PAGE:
But the story of Esperanto is also a story of fantastic resilience, adaptation, and renovation. The early concept of the fina venko—the final triumph of Esperanto as a world language—has died a thousand deaths, most notably in 1922, when the League of Nations remanded a proposal to teach Esperanto in schools to a marginal committee on intellectual cooperation. Since then the ranks of the finavenkistoj have steadily dwindled. During the Cold War era, in place of the fina venko, Esperantists raised the banners of human rights, pacifism, and nuclear disarmament. In 1980, a later generation of Esperantists would officially renounce the fina venko, declaring themselves to be an autonomous, diasporic culture. With the Raumists, as they were called (after the Finnish town where they convened), Esperanto's universalist ideology was recast in a late-twentieth-century sensibility, askew, decentered, and skeptical of grand narratives altogether. Instead, the Raumists addressed themselves to the well-being, culture, and development of the Esperanto community, devoting time and attention to Esperanto in exchange for all manner of satisfactions: social, psychologial, ethical, political, aesthetic, intellectual, sexual—everything, that is, except political power and financial gain.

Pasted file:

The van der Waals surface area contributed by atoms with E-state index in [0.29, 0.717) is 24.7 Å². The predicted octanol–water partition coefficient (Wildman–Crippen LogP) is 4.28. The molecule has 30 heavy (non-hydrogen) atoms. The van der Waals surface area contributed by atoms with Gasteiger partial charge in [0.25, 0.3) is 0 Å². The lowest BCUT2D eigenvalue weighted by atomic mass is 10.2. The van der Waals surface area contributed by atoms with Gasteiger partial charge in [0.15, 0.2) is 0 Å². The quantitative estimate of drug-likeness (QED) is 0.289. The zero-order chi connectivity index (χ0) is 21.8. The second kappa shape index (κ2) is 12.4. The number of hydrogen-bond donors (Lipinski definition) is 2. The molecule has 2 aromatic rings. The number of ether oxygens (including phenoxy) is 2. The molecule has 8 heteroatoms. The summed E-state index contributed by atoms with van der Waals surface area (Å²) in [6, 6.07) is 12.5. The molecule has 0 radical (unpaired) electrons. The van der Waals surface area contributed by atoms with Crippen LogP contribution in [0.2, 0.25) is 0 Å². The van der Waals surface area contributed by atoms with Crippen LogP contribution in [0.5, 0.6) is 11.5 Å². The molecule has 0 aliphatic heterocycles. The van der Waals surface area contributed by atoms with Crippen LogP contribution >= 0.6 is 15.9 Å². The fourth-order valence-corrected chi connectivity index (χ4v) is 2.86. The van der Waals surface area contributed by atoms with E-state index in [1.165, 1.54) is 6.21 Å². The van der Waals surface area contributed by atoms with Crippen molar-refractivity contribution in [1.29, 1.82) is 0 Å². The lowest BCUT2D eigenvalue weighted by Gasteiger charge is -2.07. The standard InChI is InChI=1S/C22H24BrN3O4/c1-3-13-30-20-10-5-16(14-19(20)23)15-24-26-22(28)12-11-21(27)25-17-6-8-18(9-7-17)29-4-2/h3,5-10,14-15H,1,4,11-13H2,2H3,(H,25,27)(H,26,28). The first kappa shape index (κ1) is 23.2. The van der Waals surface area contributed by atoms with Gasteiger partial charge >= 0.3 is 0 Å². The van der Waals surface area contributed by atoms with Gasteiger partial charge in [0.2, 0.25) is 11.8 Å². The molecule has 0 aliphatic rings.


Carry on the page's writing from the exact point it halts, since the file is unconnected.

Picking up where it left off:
When I mention my work on Esperanto, I'm often asked, "How many people speak it?" I too, have asked this question, to which some Esperantists have offered answers. Amanda, ex-president of the Australian Esperanto Association, replies, "How many people collect stamps? How long is a piece of string?" Others point me to the website of the Universal Esperanto Association, which records "hundreds of thousands, possibly millions," in seventy countries. The only estimate with academic prestige is that of the late psycholinguist Sidney Culbert, who in 1989 put the number at between one and two million. Still, as Culbert conceded, "the tendency to overestimate the number of speakers of one's own language is not uncommon"; this particular psycholinguist spoke only Esperanto at home and drove a Honda bearing plates with the greeting "SALUTON"--Esperanto for "hello."